Update: An email from Tiscali points out some major flaws with the survey. First, the test doesn't distinguish between 1Mbps, 2Mbps, 4Mbps, 8Mbps and faster services, so an ISP that only or mainly offers, say, ADSL2+ is bound to look better than one with what Tiscali calls "a high number of legacy 1Mbps and 2Mbps customers nationally". And the sting in the tail: "an average of 6Mbps recorded on a 24Mbps service is hardly something to shout about."

    Another point is that users state which service they are on. Is there anything to stop someone with a real 50Mbps line from inflating a particular set of results?
  3. Possibly the cities, but not out in the sticks. Family friends have recently retired to Lot and their internet connection is dial-up at the moment with no idea of when they will be offered broadband.
  4. mysteron

    mysteron LE Book Reviewer

    Jitter is a variation or dislocation in the pulses of a digital transmission; it may be thought of, in a way, as irregular pulses. Jitter can manifest through variations in amplitude, signal strength, and other elements of such waves. The usual causes include connection timeouts, connection time lags, data traffic congestion, and interference. Simply put, this jitter is an undesirable output of system flaws and interruptions.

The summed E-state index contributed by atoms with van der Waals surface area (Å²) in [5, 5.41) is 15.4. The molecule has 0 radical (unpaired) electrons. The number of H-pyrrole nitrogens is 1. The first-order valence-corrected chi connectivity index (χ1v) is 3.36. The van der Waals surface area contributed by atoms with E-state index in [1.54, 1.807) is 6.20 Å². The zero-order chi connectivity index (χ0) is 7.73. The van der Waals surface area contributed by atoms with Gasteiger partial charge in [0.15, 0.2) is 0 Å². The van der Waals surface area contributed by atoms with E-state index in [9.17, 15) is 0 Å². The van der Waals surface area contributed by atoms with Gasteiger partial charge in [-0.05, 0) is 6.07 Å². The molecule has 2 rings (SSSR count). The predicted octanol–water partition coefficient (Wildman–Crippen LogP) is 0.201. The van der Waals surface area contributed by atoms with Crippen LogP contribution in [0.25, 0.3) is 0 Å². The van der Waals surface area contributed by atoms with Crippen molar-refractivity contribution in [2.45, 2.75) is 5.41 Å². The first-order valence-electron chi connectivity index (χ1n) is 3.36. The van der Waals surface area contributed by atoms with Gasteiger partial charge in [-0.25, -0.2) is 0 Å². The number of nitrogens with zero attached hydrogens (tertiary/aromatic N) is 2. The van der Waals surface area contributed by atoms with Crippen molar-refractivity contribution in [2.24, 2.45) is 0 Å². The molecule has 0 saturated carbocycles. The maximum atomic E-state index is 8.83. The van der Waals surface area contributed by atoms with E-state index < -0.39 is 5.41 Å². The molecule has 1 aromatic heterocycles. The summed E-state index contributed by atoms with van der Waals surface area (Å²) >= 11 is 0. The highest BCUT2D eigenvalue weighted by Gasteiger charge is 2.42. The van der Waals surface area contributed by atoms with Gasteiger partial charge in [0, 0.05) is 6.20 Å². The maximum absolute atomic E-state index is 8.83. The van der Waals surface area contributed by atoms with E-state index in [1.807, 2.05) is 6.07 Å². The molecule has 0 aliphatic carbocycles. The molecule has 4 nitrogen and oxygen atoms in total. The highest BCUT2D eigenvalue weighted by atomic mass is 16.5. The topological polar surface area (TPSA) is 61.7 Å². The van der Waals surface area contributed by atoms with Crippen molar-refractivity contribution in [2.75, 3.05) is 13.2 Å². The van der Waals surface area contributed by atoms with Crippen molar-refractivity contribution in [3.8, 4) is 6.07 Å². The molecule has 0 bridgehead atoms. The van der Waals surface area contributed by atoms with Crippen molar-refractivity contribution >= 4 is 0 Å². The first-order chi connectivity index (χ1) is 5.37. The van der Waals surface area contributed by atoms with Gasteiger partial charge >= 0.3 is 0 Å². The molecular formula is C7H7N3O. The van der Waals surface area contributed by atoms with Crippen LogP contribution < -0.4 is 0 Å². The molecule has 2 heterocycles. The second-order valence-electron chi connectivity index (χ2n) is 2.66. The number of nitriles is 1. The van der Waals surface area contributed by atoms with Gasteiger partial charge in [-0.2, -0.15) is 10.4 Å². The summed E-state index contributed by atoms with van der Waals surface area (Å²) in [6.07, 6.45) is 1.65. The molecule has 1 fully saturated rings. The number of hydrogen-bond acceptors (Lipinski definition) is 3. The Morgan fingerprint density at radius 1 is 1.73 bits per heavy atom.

To understand jitter, one must remember that data (whether audio, video, pictures or text) is seldom sent out wholly. Data is split up into manageable 'packets' with headers and footers that indicate the correct order of the data packets when it's the client computer's turn to organize them for playback. When a jitter occurs, some data packets may be lost in transit or the code for data packet assembly in the receiving machine may be wiped out.

    Thus when jitters occur, computer monitors and computer processors may malfunction, files may get lost, downloaded audio files may acquire noise, Internet phone calls may get interrupted, suffer time lags or get disconnected. Due to its undesirable consequences, jitter is an important consideration in the design of all communications links.